What Happened to Ebola?
As of March 3rd 2020, the last patient being treated for Ebola in the Democratic Republic of Congo has been discharged. Masika Semida was the country’s last Ebola patient – other than her, there have been no recorded cases since February 17th 2020, prompting authorities in the DRC and worldwide to tentatively celebrate the end of an almost two-year epidemic. This outbreak (named the “Kivu Ebola Epidemic” by the World Health Organization) began in August of 2018, claiming approximately 2,264 lives in the DRC with a mortality rate of 68%. This outbreak has also been linked to a smaller-scale outbreak in neighbouring Uganda, where four people who had visited the DRC died of the illness.
During the epidemic, the ongoing civil conflict in the region put a further strain on medical resources. The conflict in North Kivu province (the epicentre of both the unrest and the outbreak) began in 2004 and has expanded into a multi-sided civil war involving several paramilitary groups in combat with the Congolese government. One of the most prominent groups is an armed group known as the Allied Democratic Forces (ADF), who have been supported in their insurgency by Rwandan Hutu Supremacist militants and the Islamic State of Syria and the Levant. The conflict has internally displaced more than 1.4 million people within the DRC. The fallout from this ongoing unrest has put immense strain on the resources of humanitarian aid organizations in the region. United Kingdom-based aid organization Oxfam suspended their work in the region indefinitely in 2018, followed quickly by the International Rescue Committee (IRC).
According to the WHO, over 420 attacks were carried out against healthcare facilities during the 18-month Ebola outbreak, resulting in 11 deaths and 86 people injured. These targeted strikes on healthcare facilities (many of which were run by international aide organizations) put a massive strain on a public health system already under considerable duress. After several attacks on medical personnel, the NGO Médecins Sans Frontières (MSF) made the decision to suspend all of their operations in North Kivu province indefinitely. In a statement following the decision, MSF Emergency Desk Managers Hugues Robert expressed his organization’s regret, saying “as medical responders, it is very painful to have to leave behind patients, their families and other members of the community at such a critical time in the Ebola response.” This decision proved controversial and forced MSF to re-evaluate their approach towards pandemic treatment in central Africa. Communities in the region were historically distrustful of the aid organizations treating the Ebola crisis as other local health issues were largely ignored by the international community. MSF’s decision to suspend operations was technically in violation of the organization’s official principles. MSF Is still operating in other regions of the DRC in a limited capacity to avoid further violence, focusing on nutrition programs and the ongoing provision of Ebola vaccines.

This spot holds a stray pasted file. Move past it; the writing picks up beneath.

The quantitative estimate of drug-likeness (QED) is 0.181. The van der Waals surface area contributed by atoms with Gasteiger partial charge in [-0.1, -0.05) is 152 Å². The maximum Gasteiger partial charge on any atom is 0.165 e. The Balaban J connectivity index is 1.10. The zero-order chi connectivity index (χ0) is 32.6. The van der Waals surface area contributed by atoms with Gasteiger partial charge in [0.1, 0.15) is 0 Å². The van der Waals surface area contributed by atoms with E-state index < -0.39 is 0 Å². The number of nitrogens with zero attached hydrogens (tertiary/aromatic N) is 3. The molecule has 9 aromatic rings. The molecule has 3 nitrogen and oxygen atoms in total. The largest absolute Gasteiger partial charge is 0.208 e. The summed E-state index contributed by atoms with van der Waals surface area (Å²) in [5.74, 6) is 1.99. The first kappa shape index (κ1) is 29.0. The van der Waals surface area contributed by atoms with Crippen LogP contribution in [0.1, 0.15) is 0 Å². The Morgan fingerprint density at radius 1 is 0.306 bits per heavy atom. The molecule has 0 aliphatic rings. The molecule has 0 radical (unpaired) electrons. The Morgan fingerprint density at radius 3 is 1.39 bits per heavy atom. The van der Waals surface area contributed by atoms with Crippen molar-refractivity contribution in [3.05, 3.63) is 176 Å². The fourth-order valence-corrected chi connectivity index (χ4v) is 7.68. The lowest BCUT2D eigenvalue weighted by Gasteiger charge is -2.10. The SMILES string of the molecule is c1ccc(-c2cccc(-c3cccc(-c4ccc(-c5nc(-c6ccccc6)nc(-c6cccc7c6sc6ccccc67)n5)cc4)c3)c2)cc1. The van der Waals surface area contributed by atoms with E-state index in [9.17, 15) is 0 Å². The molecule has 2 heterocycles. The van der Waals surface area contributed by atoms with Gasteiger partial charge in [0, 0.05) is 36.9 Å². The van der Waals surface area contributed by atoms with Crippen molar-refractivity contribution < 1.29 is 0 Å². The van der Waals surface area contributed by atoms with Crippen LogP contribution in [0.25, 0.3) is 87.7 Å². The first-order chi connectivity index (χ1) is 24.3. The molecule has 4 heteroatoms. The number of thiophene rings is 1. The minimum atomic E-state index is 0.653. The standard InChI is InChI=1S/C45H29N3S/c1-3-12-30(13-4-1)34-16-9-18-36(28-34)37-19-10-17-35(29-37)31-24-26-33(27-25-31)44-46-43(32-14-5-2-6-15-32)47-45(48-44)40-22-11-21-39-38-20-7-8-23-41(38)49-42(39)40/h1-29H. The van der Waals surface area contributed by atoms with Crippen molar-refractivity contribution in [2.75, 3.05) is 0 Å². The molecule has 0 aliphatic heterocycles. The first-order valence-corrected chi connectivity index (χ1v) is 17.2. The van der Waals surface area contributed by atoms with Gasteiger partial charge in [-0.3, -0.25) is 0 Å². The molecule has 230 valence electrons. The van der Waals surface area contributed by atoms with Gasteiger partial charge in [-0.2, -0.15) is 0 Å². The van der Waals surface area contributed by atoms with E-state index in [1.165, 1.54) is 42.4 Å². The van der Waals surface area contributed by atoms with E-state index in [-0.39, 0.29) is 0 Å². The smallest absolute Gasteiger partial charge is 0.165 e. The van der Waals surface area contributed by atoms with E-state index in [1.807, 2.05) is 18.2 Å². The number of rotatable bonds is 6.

The outbreak has also prompted advancements in healthcare in the DRC. Approximately 300,000 people were vaccinated against Ebola as a result, and new treatments were developed and found to be effective, though according to MSF, the vaccine’s need for multiple doses to be administered is challenging in a region where patients are difficult to keep track of. The current vaccine also needs to be kept below -60c. this has severely limited the ability of healthcare workers to continue the vaccination campaign, as many Congolese communities do not have adequate infrastructure to provide reliable access. As a result, MSF began a campaign to push for more research and development into the Ebola vaccine.
Despite this victory, the risks in the DRC remain high. The outbreak cannot be officially declared as over until a 42-day waiting period has been successfully observed with no new cases, as per the advice of the WHO. The limited accessibility of communities in the DRC also makes tracking person-to-person transmission difficult, so several areas cannot be officially declared as Ebola-free for the time being. Other infectious diseases remain present in the region, and new flare-ups are not unlikely. The recent global COVID-19 pandemic also poses a considerable risk to the people of the DRC, where an estimated 1.19 million adults have HIV/AIDS and are immunocompromised. However, the decline in cases since the beginning of 2020 could be the light at the end of the tunnel.
In a statement on behalf of the WHO, Assistant Director-General Dr. Ibrahima Socé Fall expressed a cautious sense of optimism. “Right now the world risks dropping the baton at the finish line”, she warned, imploring the general public to support the efforts of the WHO in the coming months. “There is a lot more work to do.”
Written by: Tara Osler